Photo: asgw via Flickr
As much as we love Android phones and tablets, there are still a few major hangups that keep us going back to Apple’s iPhone and iPad.Android continues to catch up with each new version (Jelly Bean is pretty good, after all), there are still a bunch of annoying quirks that persist.
When someone first picks up an Android phone, it can feel like a lot is going on. There are widgets, apps, and more options than you know what to do with.
This is especially apparent in Samsung's Galaxy S III, which is packed with cool features that the iPhone can't do like automatically sharing photos with other phones over Wi-Fi. Unfortunately, you have to dig through a bunch of settings to turn many of these features on, which can be pretty daunting for Android novices.
Google beefed up the content in its Google Play store this summer, finally offering TV shows and more movies for rental or purchase on Android devices.
But compared to iTunes, the selection still lags far behind what you can get on the iPhone or iPad. And when it comes to music, Google Play is still missing content from Warner, one of the four major music labels.
It feels accessory makers don't care as much about Android.
Android phones simply don't bring out the same kind of enthusiasm from accessory manufacturers, meaning you're pretty much stuck with what comes out of the box.
Hardware acceleration is a process in which the phone can switch between the GPU (graphics) and CPU without using a large amount of the phone's memory. This has existed on Android devices since the beginning, but only for features like sliding the notification bar down. Android devices did not utilized full hardware acceleration until Android version 3.0.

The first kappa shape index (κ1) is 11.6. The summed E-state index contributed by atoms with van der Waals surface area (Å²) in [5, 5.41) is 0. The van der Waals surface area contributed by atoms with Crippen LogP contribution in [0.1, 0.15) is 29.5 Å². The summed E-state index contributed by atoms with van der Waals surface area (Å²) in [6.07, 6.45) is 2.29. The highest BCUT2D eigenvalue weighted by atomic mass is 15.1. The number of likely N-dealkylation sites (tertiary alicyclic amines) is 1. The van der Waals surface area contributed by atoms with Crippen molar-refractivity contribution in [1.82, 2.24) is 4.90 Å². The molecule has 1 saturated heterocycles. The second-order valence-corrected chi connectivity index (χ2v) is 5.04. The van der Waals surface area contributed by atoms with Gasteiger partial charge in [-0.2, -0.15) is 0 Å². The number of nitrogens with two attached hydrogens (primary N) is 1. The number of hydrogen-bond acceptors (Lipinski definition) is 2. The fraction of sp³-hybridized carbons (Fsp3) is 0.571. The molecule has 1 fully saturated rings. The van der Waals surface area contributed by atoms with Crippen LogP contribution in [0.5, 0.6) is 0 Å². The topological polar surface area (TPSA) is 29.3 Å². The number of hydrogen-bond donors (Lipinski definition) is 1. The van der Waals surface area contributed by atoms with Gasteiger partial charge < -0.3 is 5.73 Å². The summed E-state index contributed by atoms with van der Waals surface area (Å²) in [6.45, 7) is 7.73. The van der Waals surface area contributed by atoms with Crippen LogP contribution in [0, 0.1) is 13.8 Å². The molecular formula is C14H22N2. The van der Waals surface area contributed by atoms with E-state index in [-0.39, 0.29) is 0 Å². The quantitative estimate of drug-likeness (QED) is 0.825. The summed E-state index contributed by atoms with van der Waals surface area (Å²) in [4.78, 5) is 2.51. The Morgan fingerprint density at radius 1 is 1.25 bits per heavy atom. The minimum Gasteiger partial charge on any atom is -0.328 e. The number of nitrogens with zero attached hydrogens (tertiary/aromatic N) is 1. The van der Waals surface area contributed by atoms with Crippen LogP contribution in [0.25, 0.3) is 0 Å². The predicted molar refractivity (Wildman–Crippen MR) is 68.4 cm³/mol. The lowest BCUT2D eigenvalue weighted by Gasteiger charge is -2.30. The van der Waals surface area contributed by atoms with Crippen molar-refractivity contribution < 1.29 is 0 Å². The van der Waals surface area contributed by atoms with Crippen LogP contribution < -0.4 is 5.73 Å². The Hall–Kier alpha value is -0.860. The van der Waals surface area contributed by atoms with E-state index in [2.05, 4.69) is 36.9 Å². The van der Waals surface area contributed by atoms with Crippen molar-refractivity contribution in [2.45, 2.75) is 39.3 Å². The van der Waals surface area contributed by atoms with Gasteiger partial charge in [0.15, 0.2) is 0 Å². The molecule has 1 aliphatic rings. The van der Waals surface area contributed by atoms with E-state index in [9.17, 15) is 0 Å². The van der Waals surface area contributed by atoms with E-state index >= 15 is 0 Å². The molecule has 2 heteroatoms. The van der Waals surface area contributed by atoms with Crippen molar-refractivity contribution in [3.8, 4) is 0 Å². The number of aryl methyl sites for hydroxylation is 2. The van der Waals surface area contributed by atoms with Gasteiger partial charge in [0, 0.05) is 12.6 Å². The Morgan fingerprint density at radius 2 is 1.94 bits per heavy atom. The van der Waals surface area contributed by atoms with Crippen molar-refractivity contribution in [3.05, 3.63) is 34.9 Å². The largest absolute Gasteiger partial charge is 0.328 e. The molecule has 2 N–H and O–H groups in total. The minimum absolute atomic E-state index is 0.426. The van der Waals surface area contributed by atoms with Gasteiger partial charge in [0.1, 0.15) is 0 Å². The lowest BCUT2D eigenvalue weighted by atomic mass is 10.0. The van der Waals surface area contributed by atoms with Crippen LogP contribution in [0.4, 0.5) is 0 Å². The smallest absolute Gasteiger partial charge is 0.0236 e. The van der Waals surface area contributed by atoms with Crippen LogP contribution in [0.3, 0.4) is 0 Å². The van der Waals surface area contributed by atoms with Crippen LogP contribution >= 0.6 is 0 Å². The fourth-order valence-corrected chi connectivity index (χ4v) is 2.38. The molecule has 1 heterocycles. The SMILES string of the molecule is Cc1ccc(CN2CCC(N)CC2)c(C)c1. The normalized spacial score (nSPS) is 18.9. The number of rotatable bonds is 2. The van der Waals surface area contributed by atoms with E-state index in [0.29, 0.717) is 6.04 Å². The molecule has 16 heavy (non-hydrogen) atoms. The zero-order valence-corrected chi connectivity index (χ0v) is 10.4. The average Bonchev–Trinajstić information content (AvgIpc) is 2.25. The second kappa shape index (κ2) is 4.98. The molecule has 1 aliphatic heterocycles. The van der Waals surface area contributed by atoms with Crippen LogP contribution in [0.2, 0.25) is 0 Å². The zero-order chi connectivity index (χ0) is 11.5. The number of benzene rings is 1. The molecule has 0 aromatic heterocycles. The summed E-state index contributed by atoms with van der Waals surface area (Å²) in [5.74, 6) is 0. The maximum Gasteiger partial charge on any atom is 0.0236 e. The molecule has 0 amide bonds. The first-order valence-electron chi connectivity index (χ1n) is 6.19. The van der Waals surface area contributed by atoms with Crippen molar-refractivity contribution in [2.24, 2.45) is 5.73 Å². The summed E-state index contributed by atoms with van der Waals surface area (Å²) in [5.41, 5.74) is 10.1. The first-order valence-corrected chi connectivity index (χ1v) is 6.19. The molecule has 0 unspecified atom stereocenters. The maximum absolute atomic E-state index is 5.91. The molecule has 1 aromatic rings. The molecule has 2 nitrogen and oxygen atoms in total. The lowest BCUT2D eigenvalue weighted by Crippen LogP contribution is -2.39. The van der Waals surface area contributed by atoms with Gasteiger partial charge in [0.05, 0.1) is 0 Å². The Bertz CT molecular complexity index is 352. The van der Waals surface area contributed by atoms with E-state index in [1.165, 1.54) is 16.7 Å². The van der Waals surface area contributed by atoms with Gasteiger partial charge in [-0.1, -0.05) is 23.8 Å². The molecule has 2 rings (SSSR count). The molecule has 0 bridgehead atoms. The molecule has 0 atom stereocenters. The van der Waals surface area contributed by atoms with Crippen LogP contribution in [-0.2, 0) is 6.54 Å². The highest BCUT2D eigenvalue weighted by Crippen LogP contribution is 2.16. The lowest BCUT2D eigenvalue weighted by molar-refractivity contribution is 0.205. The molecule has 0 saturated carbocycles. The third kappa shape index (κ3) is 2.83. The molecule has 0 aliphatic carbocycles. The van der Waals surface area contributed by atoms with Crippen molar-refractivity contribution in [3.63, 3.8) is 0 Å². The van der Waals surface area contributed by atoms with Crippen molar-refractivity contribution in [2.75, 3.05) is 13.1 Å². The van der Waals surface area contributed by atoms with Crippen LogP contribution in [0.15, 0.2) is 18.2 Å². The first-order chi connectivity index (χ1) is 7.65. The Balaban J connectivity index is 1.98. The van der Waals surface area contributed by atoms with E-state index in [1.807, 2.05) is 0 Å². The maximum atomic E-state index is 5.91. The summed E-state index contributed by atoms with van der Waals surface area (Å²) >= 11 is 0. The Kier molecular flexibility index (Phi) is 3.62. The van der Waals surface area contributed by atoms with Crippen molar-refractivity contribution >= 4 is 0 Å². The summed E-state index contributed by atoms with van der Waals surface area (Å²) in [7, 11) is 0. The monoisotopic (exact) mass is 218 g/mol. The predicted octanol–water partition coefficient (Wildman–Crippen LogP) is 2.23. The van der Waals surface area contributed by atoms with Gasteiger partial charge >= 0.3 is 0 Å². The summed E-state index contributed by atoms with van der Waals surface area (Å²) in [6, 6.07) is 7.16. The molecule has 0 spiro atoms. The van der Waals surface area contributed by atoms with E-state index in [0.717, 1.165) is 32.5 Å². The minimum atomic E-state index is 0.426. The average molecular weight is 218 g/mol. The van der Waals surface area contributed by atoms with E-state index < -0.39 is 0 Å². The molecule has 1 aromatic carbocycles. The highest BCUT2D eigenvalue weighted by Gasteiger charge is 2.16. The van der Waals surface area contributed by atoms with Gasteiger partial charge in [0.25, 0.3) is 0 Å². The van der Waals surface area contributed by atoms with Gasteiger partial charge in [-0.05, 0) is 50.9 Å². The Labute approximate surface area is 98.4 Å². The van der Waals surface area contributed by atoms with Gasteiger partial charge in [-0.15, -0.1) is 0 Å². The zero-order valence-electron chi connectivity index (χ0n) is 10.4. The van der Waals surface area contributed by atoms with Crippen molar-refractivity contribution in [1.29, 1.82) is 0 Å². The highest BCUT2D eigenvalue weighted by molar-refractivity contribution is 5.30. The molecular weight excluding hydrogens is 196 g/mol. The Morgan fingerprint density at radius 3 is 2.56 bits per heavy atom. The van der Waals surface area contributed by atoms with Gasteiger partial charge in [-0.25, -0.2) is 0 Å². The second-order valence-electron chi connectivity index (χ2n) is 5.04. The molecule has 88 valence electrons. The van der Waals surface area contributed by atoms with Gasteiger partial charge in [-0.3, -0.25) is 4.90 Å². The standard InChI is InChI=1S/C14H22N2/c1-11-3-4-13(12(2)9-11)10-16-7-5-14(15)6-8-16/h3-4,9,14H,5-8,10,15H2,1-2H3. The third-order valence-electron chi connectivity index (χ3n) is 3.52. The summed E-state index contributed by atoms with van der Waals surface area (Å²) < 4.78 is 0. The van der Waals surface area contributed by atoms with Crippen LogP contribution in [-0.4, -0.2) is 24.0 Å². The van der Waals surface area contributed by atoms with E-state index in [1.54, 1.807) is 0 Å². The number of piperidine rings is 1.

The iPhone's smoothness comes from the way engineers and designers created the foundation of the phone's software. Full hardware acceleration has been available on the iPhone since the beginning and has made the user experience much more enjoyable.
It is important to note that the newest version of Android called Jelly Bean greatly improves the overall responsiveness of the OS. Unfortunately, only a tiny fraction of Android devices today run Jelly Bean.
Because of Android's open system and the availability of unofficial app stores, Android devices are more susceptible to malware and fake apps.
Just last week, a stealth SMS virus popped up in China's Android Store. The malware affected over 500,000 people.
Despite Android narrowing the gap between apps available, Apple has been able to retain the loyalty of many mobile developers. This means that more quality Apps will be released first on iOS.
And when a popular app does finally make its way to Android, it tends to look worse than its iOS counterpart.
Having a choice in hardware sounds nice, but there in Android's case it's too much of a good thing. While there are plenty of excellent Android devices out there like the Galaxy S III, there are a lot of cheap duds too.
In addition to phone quality, fragmentation also creates an issue for app developers. They have to make apps to fit various screen sizes and shapes. Sometimes this means rewriting the same app just to make it compatible with a certain phone.
Google released its newest operating system, Jelly Bean, in July. But the majority of Android devices today are still running a version of Android called Gingerbread that came out over a year and a half ago. That's because manufacturers tend to heavily modify Android, so it takes extra time to catch up to Google's updates.
The only way to guarantee you get the latest updates is to get one of Google's Nexus-branded devices. But only a small percentage of people own those.